Big rise in transfers of academies to new sponsors

The number of academies moving to a different trust has increased by almost a third in one year to reach a record high.

According to official statistics released by the Department for Education today, 255 academies moved to another trust in the financial year 2017-18, an increase of 30 per cent from 196 the year before. The number is a 1,114 per cent increase on 2013-14, when just 21 academies moved trust.

The data shows the Department for Education has now spent almost £23 million on grants for academy transfers. The total cost of the moves is likely to be far higher.

Since 2013-14, 628 academies have moved trust. This is equivalent to 3.3 per cent of all open academies in England.

Although the data does not specify the reason why each academy moved to a new trust, it usually happens because a trust is underperforming and the academy has been re-brokered by the government. An academy can also choose to move voluntarily, for example if a single academy wanted to join a multi-academy trust.

Big rise in transfers of academies to new sponsors

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Carter ‘worried’ about non-teachers leading MATs

It is worrying that academy trusts will increasingly be led by people from business with no experience of teaching, the government’s academy tsar has said.

Sir David Carter said that currently about 90 per cent of multi-academy trust CEOs had previously been headteachers, but he expected this proportion to drop in the future.

The national schools commissioner told Tes that “as the landscape gets more complex, we will need a more complex skills set in some places”.

He said that in the future there would be “more people than there are at the moment who are in a CEO role who have maybe worked in industry or in business or in a university rather than just the single school route coming through”.

https://www.tes.com/news/exclusive-carter-worried-about-non-teachers-leading-mats

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‘Why do rich people think they can tell us how to run schools?’

The Bill and Melinda Gates Foundation hit the news again recently after the Rand Corporation issued a damning verdict in its final report on the foundation’s Teacher Effectiveness Initiative. All credit to Rand for not attempting to sugar a bitter pill the size of a golf ball by concluding, laconically, that the initiative did not achieve its goals for student achievement or graduation, particularly for LIM (low-income minority) students.

The US has a famously optimistic, positive view of philanthropic giving, but when the $212 million that the foundation contributed had to be supplemented by another $363 million from the US taxpayer, then a rethink about whether or not this constitutes philanthropy seems in order.

The same situation exists in the UK, albeit on a much-reduced scale. The Sutton Trust spent a mere £5.6 milllion last year but is arguably the most influential educational organisation in the country. It is, in essence, the vehicle for private equity millionaire Sir Peter Lampl’s social mobility philanthropy, backed up by central government funding and money from other charities, including the Impetus Trust and the Esmee Fairbairn Foundation, although it’s not easy to work out where the money comes from.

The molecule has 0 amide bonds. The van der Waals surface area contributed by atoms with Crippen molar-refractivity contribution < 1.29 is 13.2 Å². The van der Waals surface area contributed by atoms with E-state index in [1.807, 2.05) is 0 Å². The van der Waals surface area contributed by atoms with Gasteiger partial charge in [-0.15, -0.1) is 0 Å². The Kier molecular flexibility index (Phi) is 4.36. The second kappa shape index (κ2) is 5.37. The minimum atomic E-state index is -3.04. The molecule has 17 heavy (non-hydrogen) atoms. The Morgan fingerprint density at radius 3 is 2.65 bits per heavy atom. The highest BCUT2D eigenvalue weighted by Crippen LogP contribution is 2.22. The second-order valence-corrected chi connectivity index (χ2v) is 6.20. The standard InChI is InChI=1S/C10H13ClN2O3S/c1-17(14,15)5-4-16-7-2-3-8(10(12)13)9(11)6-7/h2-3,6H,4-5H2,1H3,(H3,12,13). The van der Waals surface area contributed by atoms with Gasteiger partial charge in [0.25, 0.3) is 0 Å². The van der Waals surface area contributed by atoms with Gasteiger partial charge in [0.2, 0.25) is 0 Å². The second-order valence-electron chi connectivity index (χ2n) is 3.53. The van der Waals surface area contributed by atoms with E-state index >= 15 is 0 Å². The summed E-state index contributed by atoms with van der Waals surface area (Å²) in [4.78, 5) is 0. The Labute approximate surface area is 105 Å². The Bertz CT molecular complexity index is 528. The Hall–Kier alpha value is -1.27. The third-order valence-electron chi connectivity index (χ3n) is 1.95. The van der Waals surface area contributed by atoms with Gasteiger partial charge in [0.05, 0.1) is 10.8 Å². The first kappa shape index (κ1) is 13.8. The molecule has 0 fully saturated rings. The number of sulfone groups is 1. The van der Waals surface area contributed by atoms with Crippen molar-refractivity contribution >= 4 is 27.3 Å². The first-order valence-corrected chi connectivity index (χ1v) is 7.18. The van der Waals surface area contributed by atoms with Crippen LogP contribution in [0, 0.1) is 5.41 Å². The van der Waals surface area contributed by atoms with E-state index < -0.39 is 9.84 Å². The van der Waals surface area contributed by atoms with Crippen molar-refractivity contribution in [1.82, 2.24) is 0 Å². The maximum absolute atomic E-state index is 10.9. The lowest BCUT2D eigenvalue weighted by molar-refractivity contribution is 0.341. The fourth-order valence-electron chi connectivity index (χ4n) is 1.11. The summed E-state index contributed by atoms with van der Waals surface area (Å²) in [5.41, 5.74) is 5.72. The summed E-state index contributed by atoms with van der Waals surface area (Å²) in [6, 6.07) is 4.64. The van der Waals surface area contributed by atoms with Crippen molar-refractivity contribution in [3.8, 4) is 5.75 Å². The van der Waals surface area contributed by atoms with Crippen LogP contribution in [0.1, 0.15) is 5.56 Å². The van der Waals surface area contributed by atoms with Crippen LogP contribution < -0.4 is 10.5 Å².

However, it’s not actually the financial aspect of this kind of activity that interests me. I’m far more intrigued by the apparent naivety that fuels it. The Rand report’s recommendations on the Gates Teacher Effectiveness Initiative must be the most expensive in educational history. I could name a good number of colleagues I’ve worked with, on numerous national and international educational programmes, who could have saved them the trouble.

https://www.tes.com/news/why-do-rich-people-think-they-can-tell-us-how-run-schools

 

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MPs’ stern warning over ‘incoherent’ system and costly, ‘risky’ academisation

A report by the parliamentary public accounts committee into the government’s record on converting schools into academies found the Department for Education “did not pay enough attention” to ensuring its scrutiny of applicants was sufficiently rigorous.

Although the government is now strengthening its examination of the financial viability and improvement capabilities of would-be academy sponsors, it should have addressed these issues “much earlier”, the committee said, adding that recent interventions “do not go far enough”

MPs’ stern warning over ‘incoherent’ system and costly, ‘risky’ academisation

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21 schools have had their Academy Orders revoked

Following a question in Parliament

The government published a list of 21 schools that have had their academies orders revoked.

This is the list:

 

 

 

 

 

 

 

 

 

 

 

 

 

 

 

 

 

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